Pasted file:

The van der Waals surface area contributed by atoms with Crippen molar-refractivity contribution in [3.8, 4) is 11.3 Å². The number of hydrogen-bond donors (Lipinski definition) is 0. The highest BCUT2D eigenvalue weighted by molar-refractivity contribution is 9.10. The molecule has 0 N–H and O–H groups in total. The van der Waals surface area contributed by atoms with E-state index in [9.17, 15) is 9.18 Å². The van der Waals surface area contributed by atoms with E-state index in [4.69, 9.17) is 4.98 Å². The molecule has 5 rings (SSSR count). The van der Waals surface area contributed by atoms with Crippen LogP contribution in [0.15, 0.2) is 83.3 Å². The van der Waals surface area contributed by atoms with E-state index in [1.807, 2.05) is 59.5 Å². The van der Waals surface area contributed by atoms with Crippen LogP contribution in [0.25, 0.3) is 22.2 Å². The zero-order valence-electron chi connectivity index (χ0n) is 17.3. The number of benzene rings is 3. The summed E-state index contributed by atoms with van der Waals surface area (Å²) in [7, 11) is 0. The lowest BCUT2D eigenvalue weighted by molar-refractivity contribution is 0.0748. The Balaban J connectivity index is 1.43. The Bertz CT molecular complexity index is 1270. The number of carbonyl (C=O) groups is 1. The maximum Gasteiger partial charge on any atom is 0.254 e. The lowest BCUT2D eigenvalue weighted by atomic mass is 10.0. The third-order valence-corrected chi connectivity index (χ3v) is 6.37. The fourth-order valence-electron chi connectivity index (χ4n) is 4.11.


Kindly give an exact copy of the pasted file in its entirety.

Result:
The van der Waals surface area contributed by atoms with Crippen molar-refractivity contribution in [3.8, 4) is 11.3 Å². The number of hydrogen-bond donors (Lipinski definition) is 0. The highest BCUT2D eigenvalue weighted by molar-refractivity contribution is 9.10. The molecule has 0 N–H and O–H groups in total. The van der Waals surface area contributed by atoms with E-state index in [9.17, 15) is 9.18 Å². The van der Waals surface area contributed by atoms with E-state index in [4.69, 9.17) is 4.98 Å². The molecule has 5 rings (SSSR count). The van der Waals surface area contributed by atoms with Crippen LogP contribution in [0.15, 0.2) is 83.3 Å². The van der Waals surface area contributed by atoms with E-state index in [1.807, 2.05) is 59.5 Å². The van der Waals surface area contributed by atoms with Crippen LogP contribution in [0.25, 0.3) is 22.2 Å². The zero-order valence-electron chi connectivity index (χ0n) is 17.3. The number of benzene rings is 3. The summed E-state index contributed by atoms with van der Waals surface area (Å²) in [7, 11) is 0. The lowest BCUT2D eigenvalue weighted by molar-refractivity contribution is 0.0748. The Balaban J connectivity index is 1.43. The Bertz CT molecular complexity index is 1270. The number of carbonyl (C=O) groups is 1. The maximum Gasteiger partial charge on any atom is 0.254 e. The lowest BCUT2D eigenvalue weighted by atomic mass is 10.0. The third-order valence-corrected chi connectivity index (χ3v) is 6.37. The fourth-order valence-electron chi connectivity index (χ4n) is 4.11.